"What Stand-Alone HBO Go Means For How We Understand The Economics Of The Internet"
Last week, I wrote that HBO’s idea—I would not yet describe it as a plan—to let consumers buy HBO Go subscriptions from their internet service providers seemed like the most likely way to solve the problem of letting people buy stand-alone HBO Go without subscribing to HBO through a cable package: it would freak out cable companies and lead to retaliation against HBO before the streaming market was rigorous enough to support it. I was writing mostly from a consumer perspective then, but fortunately, friend of the blog Gabriel Rossman is here to write about what this adaptative mindset means for the way we conceive of our ability to freely access content that streams over the internet. He argues that it’s a short-term victory for access to certain content that’s a long-term defeat:
Suppose that your ISP isn’t happy with HBO’s offer to let it keep half the money from IP only HBO Go (which it would price at or above the price it charges tv customers) because it really wants to keep pushing you towards that “triple play” package its telemarketers keep harassing you with? Well, that ISP can just refuse to sell HBO GO to its broadband-only customers. And unlike Netflix, the ISP would actually be able to veto your purchase. It’s structurally very similar to car dealerships, where local brokers are terrified of (and can use their clout to prevent) translocal competition. This one is actually kind of scary. Imagine if you could only subscribe to the New York Times through your condo’s HOA, which would otherwise deny building access to the paperboy?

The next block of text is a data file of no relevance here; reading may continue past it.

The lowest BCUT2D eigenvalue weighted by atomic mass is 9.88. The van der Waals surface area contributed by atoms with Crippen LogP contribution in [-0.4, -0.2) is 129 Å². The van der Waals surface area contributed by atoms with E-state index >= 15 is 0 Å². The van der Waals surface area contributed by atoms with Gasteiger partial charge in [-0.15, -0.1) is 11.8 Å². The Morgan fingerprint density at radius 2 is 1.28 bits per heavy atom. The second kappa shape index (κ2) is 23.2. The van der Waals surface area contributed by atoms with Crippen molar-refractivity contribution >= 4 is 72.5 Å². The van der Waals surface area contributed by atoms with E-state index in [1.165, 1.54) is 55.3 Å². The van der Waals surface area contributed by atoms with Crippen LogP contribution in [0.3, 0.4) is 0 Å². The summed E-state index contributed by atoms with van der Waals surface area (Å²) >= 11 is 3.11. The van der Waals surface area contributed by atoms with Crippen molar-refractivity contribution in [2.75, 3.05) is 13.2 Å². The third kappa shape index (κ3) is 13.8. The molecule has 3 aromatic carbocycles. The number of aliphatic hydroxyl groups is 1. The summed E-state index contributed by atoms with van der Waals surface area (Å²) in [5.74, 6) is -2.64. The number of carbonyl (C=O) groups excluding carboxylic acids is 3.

There are some ways in which this would still create problems for the cable operators, mostly in that it would undermine the two-part tariff aspect of their business model, but I think this is effectively obviated by the local veto aspect of the proposal. Moreover, cable operators are increasingly showing signs that they see the bundling aspect of their business model unraveling (mostly because carriage fees are out of control) and are willing to settle for a role of brokerage, without bundling. (Note that data caps, which don’t apply to content bought from your ISP, help enforce this brokerage role since they effectively let your ISP tax content bought on the open market).
This, of course, is all dependent on a world where high-speed internet access is something we purchase individually. If municipal wireless networks or municipal broadband ever really take off, or we move to the idea that high-speed internet access is a right rather than a commodity, then the broker role of internet service providers would be disrupted. But as long as we’re each paying to get online in the first place, even if we’re paying less money than we used to and for a higher-quality product, we’re in a position where we’ve accepted ISPs as toll-takers. That they’re going to make like Delaware and get every penny out of us for as long as they can shouldn’t come as any particular surprise.